Critics complain that his efforts to protect public education are political stunts that transform normally quiet local elections into hyperpartisan battles funded by outside groups and money.
In Woodland Park, Carol Greenstreet, a former school board president, said the district already reflected the town’s largely conservative and Christian values long before Wommack began his campaign.
Wommack and his followers have “created a war that didn’t have a reason to be fought,” said Greenstreet, whose husband, Kirk, is senior pastor of the evangelical Woodland Park Community Church.
But once elected, Woodland Park’s new conservative majority worked quickly — sometimes meeting in private, she alleged, in violation of state law — to turn the district upside down.
The district became the first and, so far, only locality in the U.S. to adopt the controversial American Birthright social studies curriculum, which has been rejected by Colorado’s State Board of Education. Since it was adopted, some students have been required to perform make-up work to qualify for college admission.
(The Civics Alliance, the group behind American Birthright, did not respond to a request for comment.)
The district let go of its mental health workers, social workers and therapists. “We are not the Department of Health and Human Services,” said new district Superintendent Ken Witt, who led a conservative takeover of the Castle Rock school district before being recalled in 2015.
The school board also put a gag order on faculty and staff who disagreed with the changes, firing some who aired their concerns anyway. Recently, more than 80 teachers and staff signed a letter condemning the new “culture of fear and silence” and calling for solutions that “prioritize our children’s futures over politics.”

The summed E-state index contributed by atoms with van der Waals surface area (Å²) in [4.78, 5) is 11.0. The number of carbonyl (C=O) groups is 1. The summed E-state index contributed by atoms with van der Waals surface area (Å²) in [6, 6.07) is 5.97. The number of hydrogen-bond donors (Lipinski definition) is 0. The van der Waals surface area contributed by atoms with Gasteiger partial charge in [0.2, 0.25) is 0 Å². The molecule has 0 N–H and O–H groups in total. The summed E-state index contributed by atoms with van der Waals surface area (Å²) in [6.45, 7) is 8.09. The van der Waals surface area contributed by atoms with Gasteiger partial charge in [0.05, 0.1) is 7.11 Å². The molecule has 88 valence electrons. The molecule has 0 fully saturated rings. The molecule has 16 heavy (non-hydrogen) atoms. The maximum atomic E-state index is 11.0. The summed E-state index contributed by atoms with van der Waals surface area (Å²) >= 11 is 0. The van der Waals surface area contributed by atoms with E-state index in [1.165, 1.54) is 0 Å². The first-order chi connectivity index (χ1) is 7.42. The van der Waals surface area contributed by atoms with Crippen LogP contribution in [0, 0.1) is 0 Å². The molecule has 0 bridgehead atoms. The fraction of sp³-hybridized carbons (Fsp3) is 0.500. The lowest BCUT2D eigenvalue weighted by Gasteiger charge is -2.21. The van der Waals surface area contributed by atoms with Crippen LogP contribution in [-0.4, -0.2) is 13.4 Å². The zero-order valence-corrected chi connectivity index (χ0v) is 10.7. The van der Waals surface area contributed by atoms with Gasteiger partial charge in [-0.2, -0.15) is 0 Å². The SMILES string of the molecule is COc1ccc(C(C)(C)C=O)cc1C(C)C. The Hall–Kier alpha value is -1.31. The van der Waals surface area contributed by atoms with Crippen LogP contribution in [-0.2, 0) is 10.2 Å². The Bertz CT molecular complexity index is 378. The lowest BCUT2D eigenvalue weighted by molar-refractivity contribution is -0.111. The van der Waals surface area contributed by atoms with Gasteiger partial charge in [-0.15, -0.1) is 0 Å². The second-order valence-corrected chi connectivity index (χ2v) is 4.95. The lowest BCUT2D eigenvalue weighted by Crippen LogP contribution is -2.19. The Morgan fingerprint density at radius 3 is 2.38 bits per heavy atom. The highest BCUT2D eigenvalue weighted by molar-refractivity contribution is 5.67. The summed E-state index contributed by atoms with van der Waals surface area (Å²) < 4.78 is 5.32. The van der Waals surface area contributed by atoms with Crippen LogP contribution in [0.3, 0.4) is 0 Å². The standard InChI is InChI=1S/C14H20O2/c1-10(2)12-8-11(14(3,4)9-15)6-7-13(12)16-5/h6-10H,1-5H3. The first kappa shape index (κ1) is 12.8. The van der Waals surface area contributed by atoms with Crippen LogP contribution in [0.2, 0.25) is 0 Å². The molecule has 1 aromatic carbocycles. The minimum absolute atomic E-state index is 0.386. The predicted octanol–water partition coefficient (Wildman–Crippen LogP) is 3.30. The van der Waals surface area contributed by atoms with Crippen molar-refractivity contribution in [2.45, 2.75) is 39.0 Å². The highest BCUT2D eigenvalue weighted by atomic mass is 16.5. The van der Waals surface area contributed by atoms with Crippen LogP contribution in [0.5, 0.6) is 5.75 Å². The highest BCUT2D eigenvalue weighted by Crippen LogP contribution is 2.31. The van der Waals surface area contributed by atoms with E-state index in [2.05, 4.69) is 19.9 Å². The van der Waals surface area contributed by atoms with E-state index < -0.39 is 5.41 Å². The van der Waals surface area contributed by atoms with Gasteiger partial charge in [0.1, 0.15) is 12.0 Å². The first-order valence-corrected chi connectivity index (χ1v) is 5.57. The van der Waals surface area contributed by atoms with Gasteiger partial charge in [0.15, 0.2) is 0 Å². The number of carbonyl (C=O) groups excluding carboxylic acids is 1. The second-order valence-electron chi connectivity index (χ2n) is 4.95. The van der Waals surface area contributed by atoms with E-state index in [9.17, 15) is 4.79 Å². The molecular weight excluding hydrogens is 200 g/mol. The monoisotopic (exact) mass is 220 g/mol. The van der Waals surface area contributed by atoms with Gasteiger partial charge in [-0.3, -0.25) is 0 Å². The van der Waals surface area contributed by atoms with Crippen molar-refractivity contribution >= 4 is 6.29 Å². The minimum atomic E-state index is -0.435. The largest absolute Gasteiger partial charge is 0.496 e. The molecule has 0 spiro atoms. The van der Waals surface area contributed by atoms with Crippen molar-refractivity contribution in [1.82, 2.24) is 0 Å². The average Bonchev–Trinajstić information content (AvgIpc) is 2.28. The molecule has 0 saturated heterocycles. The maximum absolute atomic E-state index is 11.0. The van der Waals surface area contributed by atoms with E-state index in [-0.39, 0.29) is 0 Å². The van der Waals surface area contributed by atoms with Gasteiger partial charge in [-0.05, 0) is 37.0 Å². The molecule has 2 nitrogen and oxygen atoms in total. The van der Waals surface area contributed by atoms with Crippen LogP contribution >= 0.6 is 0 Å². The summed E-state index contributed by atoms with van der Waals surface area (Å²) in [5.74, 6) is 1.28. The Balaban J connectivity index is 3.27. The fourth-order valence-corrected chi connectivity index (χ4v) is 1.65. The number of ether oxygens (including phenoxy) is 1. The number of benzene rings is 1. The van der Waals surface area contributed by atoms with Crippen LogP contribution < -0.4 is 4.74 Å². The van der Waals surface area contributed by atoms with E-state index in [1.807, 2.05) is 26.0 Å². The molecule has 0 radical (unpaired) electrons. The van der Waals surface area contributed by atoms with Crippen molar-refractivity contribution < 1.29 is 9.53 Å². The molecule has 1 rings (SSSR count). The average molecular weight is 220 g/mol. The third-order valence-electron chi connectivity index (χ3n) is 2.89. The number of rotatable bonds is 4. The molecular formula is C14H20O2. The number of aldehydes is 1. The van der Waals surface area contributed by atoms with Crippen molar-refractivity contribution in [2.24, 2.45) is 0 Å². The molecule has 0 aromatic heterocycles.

Around 40% of the district’s workforce did not return for the 2023-2024 school year, and many families in the district have become “refugees” who transferred their children to different schools miles away.
The district now budgets more than $200,000 a year for legal fees, more than 10 times its legal budget five years ago.
Despite the controversy, Wommack has given the new board his full support. Charis bused nearly 100 students to a May meeting where a vote was being held to elect a new superintendent, displacing hundreds of parents and teachers who were barred by capacity regulations. Some citizens now gather as much as five hours early at board meetings to make sure they can speak and vote.
Students from Charis, which operates a Practical Government school, also often sign up for many of the limited public speaking slots, using their allotted time to criticize “violent, extreme radicals, communists and socialists taking over our schools.”
The test for Wommack in Tuesday’s election will be whether his machinations have alienated voters who broadly share his principles. Sharon Roshek, a longtime local Realtor who calls herself an “extremely conservative evangelical Republican,” voted for Wommack’s school board candidates in 2021 and “never thought much of it.”
But after hearing horror stories from district teachers and staff who are members of her evangelical church, she came to regret her vote and is voting for opponents to Wommack’s agenda this time around.
“It is sad, sad, sad that people in this community now hate Christians” because Wommack and his followers have tried to move the city “so far to the right,” Roshek said.
“They appear to be battling a national agenda that does not exist in Woodland Park. This is a conservative community. What could be a good thing has turned into divisive positions among neighbors.”
(This story was was reported with support from the Stiefel Freethought Foundation.)